Looking to future-proof your gaming experience in the most over-the-top way possible? No budget at all? Allow us to introduce the Alienware Aurora R13 with 12th Gen Intel Core i9 12900KF Alder Lake and a GeForce RTX3090 GPU.
It’s not every day a GeForce RTX3090 powered machine lands on the table at Man of Many HQ. With the capacity to offer 8K gaming at 60FPS and unmatched 3D rendering, it’s worth $4000 on its own – if you can find one. Hype aside, the flagship GPU has some big shoes to fill in the expectation department, but despite everything AMD has thrown at it, the RTX3090 continues to spoil any attempts to fell the king from the top of his castle.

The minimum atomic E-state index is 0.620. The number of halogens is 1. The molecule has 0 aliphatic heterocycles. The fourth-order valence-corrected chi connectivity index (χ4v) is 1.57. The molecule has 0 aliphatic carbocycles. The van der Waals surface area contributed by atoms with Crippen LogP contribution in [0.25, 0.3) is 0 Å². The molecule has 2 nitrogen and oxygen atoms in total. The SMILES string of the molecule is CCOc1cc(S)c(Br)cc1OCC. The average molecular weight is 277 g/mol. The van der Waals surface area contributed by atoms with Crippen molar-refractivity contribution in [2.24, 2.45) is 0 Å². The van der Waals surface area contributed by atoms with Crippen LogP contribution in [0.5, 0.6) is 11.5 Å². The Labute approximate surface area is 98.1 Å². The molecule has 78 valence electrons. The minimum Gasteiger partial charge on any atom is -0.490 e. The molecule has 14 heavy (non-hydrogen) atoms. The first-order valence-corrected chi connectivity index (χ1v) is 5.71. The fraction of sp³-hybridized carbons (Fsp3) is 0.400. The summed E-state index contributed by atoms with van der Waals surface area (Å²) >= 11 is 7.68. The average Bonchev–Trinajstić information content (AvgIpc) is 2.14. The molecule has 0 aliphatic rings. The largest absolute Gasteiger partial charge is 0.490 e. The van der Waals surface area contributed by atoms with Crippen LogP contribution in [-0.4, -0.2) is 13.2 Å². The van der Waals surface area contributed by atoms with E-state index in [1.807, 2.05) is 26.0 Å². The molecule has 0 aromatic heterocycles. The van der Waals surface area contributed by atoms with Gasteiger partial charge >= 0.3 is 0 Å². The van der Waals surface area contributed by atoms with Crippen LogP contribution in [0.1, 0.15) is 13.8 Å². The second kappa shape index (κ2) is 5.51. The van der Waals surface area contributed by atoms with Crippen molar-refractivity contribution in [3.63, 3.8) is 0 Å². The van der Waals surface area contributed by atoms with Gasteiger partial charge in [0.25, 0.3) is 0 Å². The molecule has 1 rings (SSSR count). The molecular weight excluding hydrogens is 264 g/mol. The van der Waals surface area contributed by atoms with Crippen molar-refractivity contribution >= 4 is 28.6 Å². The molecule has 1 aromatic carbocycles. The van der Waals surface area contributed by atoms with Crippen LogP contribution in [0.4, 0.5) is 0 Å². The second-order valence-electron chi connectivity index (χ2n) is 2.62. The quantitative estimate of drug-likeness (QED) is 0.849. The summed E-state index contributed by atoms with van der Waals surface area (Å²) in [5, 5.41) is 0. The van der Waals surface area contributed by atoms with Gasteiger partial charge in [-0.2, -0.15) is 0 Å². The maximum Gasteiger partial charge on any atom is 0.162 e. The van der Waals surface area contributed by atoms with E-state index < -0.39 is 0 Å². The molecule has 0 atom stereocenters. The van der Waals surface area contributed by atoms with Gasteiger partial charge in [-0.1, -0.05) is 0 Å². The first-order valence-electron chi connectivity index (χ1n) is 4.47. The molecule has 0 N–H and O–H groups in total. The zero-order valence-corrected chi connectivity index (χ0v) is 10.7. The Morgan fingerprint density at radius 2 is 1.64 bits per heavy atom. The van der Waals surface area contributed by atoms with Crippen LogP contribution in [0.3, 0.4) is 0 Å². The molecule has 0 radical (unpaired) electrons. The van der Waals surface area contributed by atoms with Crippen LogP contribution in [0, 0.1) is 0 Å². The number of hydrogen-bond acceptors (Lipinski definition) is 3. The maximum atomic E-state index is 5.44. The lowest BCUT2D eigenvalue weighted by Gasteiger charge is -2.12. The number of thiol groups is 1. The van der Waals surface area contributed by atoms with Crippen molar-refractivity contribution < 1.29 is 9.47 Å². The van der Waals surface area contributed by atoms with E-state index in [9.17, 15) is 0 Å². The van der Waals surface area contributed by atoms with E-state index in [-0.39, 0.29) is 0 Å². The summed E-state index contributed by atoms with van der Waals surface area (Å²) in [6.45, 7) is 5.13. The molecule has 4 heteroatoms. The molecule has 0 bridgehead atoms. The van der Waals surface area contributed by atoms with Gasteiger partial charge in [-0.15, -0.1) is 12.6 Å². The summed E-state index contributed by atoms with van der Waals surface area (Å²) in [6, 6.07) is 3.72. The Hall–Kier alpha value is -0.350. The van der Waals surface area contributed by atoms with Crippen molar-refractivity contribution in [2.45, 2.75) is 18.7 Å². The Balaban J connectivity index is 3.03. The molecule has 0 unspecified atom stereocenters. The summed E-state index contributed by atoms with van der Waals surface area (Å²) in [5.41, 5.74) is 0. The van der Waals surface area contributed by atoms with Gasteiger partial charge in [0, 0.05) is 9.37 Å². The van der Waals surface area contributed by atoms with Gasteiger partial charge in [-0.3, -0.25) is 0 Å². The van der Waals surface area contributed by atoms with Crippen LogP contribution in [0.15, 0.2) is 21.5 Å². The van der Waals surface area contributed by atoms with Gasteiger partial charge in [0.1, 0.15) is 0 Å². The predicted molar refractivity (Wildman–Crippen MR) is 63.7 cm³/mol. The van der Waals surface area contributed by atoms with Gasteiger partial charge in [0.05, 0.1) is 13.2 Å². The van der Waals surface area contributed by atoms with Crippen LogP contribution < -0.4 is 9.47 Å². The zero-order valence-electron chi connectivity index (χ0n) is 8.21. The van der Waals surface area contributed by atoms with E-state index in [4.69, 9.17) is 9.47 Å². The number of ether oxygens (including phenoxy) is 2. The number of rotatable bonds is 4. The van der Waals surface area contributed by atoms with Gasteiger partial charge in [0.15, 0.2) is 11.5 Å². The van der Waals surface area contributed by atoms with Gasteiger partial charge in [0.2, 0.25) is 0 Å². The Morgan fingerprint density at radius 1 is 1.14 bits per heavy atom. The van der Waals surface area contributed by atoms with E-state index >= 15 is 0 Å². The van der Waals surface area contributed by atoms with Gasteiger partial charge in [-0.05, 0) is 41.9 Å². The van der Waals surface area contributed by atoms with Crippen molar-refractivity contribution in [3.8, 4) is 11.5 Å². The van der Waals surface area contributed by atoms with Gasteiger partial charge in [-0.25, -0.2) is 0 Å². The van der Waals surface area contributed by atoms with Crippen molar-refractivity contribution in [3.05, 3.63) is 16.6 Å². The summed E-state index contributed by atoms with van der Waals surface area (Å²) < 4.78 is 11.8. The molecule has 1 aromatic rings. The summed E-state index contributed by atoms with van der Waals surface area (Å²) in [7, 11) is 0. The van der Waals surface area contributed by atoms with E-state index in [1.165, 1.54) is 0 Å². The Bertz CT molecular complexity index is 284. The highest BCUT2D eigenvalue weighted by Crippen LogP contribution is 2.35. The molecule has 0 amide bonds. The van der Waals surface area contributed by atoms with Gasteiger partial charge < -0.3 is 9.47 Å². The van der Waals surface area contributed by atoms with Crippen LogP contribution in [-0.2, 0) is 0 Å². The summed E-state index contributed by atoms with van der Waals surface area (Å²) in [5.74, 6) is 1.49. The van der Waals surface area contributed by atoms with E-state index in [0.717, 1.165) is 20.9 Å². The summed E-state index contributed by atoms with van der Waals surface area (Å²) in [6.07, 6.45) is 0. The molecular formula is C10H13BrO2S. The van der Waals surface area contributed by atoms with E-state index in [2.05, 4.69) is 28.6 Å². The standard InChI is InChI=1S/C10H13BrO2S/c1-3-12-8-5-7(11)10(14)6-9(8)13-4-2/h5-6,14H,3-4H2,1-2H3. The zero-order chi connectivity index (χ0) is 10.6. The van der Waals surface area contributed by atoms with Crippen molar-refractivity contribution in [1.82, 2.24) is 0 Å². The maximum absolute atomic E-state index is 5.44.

|High Point||Low Point||Verdict|
|The design with the new side window is gorgeous. 12th Gen Intel Core i9 12900KF Alder Lake is AMD competitive and exceeds it in many ways for the first time in years. 8K @ 60FPS capable!||Pricey. Generates a lot of heat even under everyday use. Would like to see some premium materials used on the case.||We liken it to the idea of building your own custom racecar or just buying a Porsche 911 GT3 – if you have the money, buy one.|
Make no mistakes, this is an enthusiast gaming desktop at its core, but one look at the machine and you could probably work that one out yourself. Presenting a major facelift in the looks and power department for its late 2021 rebirth, the Aurora R13 is here to set the standard for plug and play systems once again. Built around a brand new 12th Gen Intel Core i9 12900KF processor, NVIDIA GeForce RTX3090 GPU, and a number of cooling and sound enhancements over its predecessor, the Aurora R13 isn’t here to play around. And neither is the price.